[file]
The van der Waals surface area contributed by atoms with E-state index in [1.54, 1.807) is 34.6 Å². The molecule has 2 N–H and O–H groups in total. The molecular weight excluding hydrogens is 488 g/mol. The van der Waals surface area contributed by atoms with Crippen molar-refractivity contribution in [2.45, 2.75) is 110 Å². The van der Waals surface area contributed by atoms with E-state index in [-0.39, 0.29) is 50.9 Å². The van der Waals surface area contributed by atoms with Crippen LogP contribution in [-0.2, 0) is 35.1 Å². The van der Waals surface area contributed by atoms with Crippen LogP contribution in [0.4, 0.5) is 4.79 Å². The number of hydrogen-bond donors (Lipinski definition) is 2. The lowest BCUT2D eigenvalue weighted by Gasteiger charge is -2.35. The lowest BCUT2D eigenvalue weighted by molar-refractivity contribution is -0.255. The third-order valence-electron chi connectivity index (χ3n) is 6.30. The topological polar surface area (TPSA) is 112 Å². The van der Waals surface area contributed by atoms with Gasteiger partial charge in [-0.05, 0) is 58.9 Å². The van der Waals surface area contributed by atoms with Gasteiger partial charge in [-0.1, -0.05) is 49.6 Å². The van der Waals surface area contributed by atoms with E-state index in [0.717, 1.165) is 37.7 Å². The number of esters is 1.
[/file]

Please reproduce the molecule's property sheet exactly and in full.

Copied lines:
The van der Waals surface area contributed by atoms with E-state index in [1.54, 1.807) is 34.6 Å². The molecule has 2 N–H and O–H groups in total. The molecular weight excluding hydrogens is 488 g/mol. The van der Waals surface area contributed by atoms with Crippen molar-refractivity contribution in [2.45, 2.75) is 110 Å². The van der Waals surface area contributed by atoms with E-state index in [-0.39, 0.29) is 50.9 Å². The van der Waals surface area contributed by atoms with Crippen LogP contribution in [-0.2, 0) is 35.1 Å². The van der Waals surface area contributed by atoms with Crippen LogP contribution in [0.4, 0.5) is 4.79 Å². The number of hydrogen-bond donors (Lipinski definition) is 2. The lowest BCUT2D eigenvalue weighted by Gasteiger charge is -2.35. The lowest BCUT2D eigenvalue weighted by molar-refractivity contribution is -0.255. The third-order valence-electron chi connectivity index (χ3n) is 6.30. The topological polar surface area (TPSA) is 112 Å². The van der Waals surface area contributed by atoms with Gasteiger partial charge in [-0.05, 0) is 58.9 Å². The van der Waals surface area contributed by atoms with Gasteiger partial charge in [-0.1, -0.05) is 49.6 Å². The van der Waals surface area contributed by atoms with E-state index in [0.717, 1.165) is 37.7 Å². The number of esters is 1.